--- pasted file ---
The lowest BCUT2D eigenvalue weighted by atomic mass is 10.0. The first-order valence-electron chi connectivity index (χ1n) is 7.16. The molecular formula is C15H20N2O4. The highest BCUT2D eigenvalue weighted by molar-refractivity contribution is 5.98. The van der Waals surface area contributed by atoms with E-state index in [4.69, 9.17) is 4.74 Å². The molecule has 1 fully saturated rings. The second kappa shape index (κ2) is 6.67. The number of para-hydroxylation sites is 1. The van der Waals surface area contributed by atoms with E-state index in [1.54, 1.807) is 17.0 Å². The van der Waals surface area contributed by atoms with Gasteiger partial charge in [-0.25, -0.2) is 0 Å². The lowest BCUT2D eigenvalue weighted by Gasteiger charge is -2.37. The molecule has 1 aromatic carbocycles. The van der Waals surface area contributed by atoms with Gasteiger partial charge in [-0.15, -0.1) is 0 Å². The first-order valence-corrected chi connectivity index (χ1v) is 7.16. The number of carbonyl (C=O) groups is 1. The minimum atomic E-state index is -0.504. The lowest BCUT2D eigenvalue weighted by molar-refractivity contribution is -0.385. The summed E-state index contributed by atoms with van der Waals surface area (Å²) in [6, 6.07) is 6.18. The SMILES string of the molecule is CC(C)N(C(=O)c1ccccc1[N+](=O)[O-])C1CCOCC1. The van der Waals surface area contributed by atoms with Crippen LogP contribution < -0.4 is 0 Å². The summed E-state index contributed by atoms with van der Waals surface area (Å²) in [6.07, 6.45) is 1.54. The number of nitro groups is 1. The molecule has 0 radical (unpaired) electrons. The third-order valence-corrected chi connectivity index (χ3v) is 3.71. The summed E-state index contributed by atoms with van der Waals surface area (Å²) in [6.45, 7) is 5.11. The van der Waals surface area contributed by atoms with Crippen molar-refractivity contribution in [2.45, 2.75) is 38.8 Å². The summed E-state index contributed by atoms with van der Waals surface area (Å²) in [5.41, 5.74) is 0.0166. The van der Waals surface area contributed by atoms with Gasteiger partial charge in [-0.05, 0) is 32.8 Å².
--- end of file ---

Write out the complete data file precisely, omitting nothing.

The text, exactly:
The lowest BCUT2D eigenvalue weighted by atomic mass is 10.0. The first-order valence-electron chi connectivity index (χ1n) is 7.16. The molecular formula is C15H20N2O4. The highest BCUT2D eigenvalue weighted by molar-refractivity contribution is 5.98. The van der Waals surface area contributed by atoms with E-state index in [4.69, 9.17) is 4.74 Å². The molecule has 1 fully saturated rings. The second kappa shape index (κ2) is 6.67. The number of para-hydroxylation sites is 1. The van der Waals surface area contributed by atoms with E-state index in [1.54, 1.807) is 17.0 Å². The van der Waals surface area contributed by atoms with Gasteiger partial charge in [-0.25, -0.2) is 0 Å². The lowest BCUT2D eigenvalue weighted by Gasteiger charge is -2.37. The molecule has 1 aromatic carbocycles. The van der Waals surface area contributed by atoms with Gasteiger partial charge in [-0.15, -0.1) is 0 Å². The first-order valence-corrected chi connectivity index (χ1v) is 7.16. The number of carbonyl (C=O) groups is 1. The minimum atomic E-state index is -0.504. The lowest BCUT2D eigenvalue weighted by molar-refractivity contribution is -0.385. The summed E-state index contributed by atoms with van der Waals surface area (Å²) in [6, 6.07) is 6.18. The SMILES string of the molecule is CC(C)N(C(=O)c1ccccc1[N+](=O)[O-])C1CCOCC1. The van der Waals surface area contributed by atoms with Crippen LogP contribution < -0.4 is 0 Å². The summed E-state index contributed by atoms with van der Waals surface area (Å²) in [6.07, 6.45) is 1.54. The number of nitro groups is 1. The molecule has 0 radical (unpaired) electrons. The third-order valence-corrected chi connectivity index (χ3v) is 3.71. The summed E-state index contributed by atoms with van der Waals surface area (Å²) in [6.45, 7) is 5.11. The van der Waals surface area contributed by atoms with Crippen molar-refractivity contribution in [2.45, 2.75) is 38.8 Å². The summed E-state index contributed by atoms with van der Waals surface area (Å²) in [5.41, 5.74) is 0.0166. The van der Waals surface area contributed by atoms with Gasteiger partial charge in [-0.05, 0) is 32.8 Å².